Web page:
Ganta et al., [20] observed that rats with mammary carcinoma showed complete regression of the lesion with no evidence of metastases following intra-tumoral injection of rat umbilical cord matrix-derived stem cells. Similarly, intravenous injection of unengineered human MSCs in a xenotransplant rat model with induced human breast carcinoma led to a decrease in cancer burden as a result of the human MSCs homing to pulmonary metastases [24]. According to a recent report [25], human umbilical cord MSCs inhibited the growth of breast cancer cells in a severe combined immunodeficiency (SCID) mouse model by secreting dickkopf and suppressing the WNT signaling pathway. In a more recent report, Gauthaman et al., [26] examined the effect of WJMSC extracts (conditioned medium) on three cancer cell lines: breast adenocarcinoma (MDA-MB-231), ovarian carcinoma (TOV-112D), and osteosarcoma (MG-63). They found that all three cancer cell lines exhibited cell shrinkage, blebbing, and vacuolation suggestive of apoptosis. They suggested that WJMSCs possess tumor inhibitory properties—mediated via agents in its extract—that were not specific for mammary carcinoma alone.
This study aims to determine the anticancer effect of WJMSCs conditioned medium (WJMSCs-CM) on HEP-2 cell line after 24, 48 and 72 hours using flow cytometry and real time PCR.

Materials and Methods

Squamous cell carcinoma cell line (HEP-2) and hWJMSCs were supplied from the Cell Culture Department (VACSERA®, Egypt).

Propagation of HEP-2 cell line

Human laryngeal squamous cell carcinoma (HEP-2) cells were obtained from VACSERA® and grown in a sterile tissue 50 cm3 flask in a complete medium containing Dulbecco’s modified Eagle’s medium enriched with 10% fetal bovine serum and antibiotics (100 U/mL penicillin and 100 μg/mL streptomycin) in 95% air 5% CO2 at 37°C (Figure 1).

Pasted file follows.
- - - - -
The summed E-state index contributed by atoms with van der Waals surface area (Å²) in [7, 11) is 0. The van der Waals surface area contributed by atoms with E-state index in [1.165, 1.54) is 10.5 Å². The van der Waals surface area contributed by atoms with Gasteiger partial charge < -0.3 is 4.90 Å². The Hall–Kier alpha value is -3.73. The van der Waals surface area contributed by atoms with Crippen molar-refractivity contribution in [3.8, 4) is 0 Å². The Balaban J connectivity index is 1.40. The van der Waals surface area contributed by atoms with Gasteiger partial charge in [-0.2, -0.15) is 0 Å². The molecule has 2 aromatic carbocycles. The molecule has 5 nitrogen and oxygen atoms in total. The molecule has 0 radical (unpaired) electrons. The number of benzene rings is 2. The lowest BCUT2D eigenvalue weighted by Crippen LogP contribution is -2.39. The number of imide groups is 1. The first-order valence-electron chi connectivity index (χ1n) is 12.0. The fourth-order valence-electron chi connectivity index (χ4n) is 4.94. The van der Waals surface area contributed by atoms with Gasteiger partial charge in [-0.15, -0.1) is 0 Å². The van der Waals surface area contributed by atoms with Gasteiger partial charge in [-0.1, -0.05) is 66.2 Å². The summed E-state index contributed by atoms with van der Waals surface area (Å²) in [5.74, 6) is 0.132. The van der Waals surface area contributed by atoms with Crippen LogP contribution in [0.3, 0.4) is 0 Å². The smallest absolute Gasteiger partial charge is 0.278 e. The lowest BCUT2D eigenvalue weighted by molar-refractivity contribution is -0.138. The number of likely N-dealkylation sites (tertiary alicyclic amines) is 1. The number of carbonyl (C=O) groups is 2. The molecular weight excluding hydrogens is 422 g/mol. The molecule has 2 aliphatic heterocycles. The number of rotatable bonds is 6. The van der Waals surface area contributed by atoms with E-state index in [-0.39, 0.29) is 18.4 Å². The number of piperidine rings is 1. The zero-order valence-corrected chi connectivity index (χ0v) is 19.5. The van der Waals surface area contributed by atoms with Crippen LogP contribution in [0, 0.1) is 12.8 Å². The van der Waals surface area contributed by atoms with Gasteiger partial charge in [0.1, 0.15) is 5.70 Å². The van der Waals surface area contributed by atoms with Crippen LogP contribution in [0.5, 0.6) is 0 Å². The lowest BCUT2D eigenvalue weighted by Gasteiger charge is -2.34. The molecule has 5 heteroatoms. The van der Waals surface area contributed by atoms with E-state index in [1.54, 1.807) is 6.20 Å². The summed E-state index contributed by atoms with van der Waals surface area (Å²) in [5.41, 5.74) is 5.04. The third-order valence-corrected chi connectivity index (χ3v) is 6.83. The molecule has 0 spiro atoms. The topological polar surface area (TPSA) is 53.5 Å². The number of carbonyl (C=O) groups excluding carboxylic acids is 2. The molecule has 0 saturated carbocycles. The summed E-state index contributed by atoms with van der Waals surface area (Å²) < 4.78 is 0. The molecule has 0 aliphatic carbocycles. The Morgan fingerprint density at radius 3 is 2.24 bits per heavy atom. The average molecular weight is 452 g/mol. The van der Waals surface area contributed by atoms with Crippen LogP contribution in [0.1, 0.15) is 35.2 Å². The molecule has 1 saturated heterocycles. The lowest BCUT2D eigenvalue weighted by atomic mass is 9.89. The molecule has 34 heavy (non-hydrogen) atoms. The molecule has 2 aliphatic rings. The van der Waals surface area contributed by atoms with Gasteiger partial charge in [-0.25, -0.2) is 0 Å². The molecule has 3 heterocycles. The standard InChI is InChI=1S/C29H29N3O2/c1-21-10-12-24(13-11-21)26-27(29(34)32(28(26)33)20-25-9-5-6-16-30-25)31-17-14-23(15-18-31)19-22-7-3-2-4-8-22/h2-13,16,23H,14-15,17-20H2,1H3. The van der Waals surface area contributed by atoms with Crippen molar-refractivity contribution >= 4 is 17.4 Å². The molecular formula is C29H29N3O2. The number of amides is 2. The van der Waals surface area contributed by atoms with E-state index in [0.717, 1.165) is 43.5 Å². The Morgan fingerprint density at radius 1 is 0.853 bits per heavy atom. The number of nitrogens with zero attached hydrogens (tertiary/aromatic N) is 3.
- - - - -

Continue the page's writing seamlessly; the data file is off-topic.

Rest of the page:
The cell line was propagated and subdivided into three groups corresponding to the three growth time intervals of 24, 48, and 72 hours.

Propagation of Wharton’s jelly mesenchymal cells

Wharton’s jelly mesenchymal stem cells were obtained from VACSERA® and grown in a sterile tissue 50 cm3 flask in a complete medium containing Dulbecco’s modified Eagle’s medium enriched with 10% fetal bovine serum and antibiotics (100 U/mL penicillin and 100 μg/mL streptomycin) in 95% air and 5% CO2 at 37°C (Figure 2). The conditioned medium was obtained during the propagation of WJMSCs and stored at 4°C to be used in treating the HEP-2 cell line.

Treatment of HEP-2 cell line with Wharton’s jelly mesenchymal cell-conditioned medium

Wharton’s jelly mesenchymal stem cells were cultured as described above and the WJMSC-conditioned medium extracted. HEP-2 cells were pretreated with a mixture of complete medium containing Dulbecco’s modified Eagle’s medium enriched with 10% fetal bovine serum, antibiotics (100 U/mL penicillin and 100 μg/mL streptomycin), and WJMSC-conditioned medium (1:1) for 24, 48, and 72 hours. The culture medium was replaced every 24 hours.
After treatment, the HEP-2 cells were scraped and centrifuged, the supernatant was discarded, and the cell pellet was stored for flow cytometric analysis and real-time polymerase chain reaction (PCR) assessment.

Flow cytometry technique

The ANNEXIN V-FITC kit is an apoptosis detection kit based on the binding properties of annexin V to phosphatidylserine and on the DNA-intercalating capabilities of propidium iodide (PI).
• Cell samples were washed with PBS and centrifuged for 5 minutes at 500x at 4°C.
• The supernatant was discarded and the cell pellet was suspended in binding buffer